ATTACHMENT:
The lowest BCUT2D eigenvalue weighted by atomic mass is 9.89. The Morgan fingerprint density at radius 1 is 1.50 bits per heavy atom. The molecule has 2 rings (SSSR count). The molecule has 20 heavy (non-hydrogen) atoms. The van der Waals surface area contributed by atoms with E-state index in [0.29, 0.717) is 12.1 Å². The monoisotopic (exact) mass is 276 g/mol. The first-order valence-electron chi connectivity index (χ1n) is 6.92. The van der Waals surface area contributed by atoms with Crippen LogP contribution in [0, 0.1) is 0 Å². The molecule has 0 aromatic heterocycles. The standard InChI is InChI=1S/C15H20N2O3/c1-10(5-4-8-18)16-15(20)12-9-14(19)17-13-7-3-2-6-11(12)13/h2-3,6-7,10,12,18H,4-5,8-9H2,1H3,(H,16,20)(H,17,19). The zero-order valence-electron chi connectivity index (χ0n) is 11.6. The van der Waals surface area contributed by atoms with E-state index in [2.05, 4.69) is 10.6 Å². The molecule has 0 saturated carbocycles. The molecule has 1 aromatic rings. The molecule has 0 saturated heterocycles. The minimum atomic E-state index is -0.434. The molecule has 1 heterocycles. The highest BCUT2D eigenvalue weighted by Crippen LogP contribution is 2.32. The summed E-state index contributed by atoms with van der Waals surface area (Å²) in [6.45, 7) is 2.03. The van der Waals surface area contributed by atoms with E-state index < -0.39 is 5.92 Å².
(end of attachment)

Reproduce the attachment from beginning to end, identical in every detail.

The lowest BCUT2D eigenvalue weighted by atomic mass is 9.89. The Morgan fingerprint density at radius 1 is 1.50 bits per heavy atom. The molecule has 2 rings (SSSR count). The molecule has 20 heavy (non-hydrogen) atoms. The van der Waals surface area contributed by atoms with E-state index in [0.29, 0.717) is 12.1 Å². The monoisotopic (exact) mass is 276 g/mol. The first-order valence-electron chi connectivity index (χ1n) is 6.92. The van der Waals surface area contributed by atoms with Crippen LogP contribution in [0, 0.1) is 0 Å². The molecule has 0 aromatic heterocycles. The standard InChI is InChI=1S/C15H20N2O3/c1-10(5-4-8-18)16-15(20)12-9-14(19)17-13-7-3-2-6-11(12)13/h2-3,6-7,10,12,18H,4-5,8-9H2,1H3,(H,16,20)(H,17,19). The zero-order valence-electron chi connectivity index (χ0n) is 11.6. The van der Waals surface area contributed by atoms with E-state index in [2.05, 4.69) is 10.6 Å². The molecule has 0 saturated carbocycles. The molecule has 1 aromatic rings. The molecule has 0 saturated heterocycles. The minimum atomic E-state index is -0.434. The molecule has 1 heterocycles. The highest BCUT2D eigenvalue weighted by Crippen LogP contribution is 2.32. The summed E-state index contributed by atoms with van der Waals surface area (Å²) in [6.45, 7) is 2.03. The van der Waals surface area contributed by atoms with E-state index < -0.39 is 5.92 Å².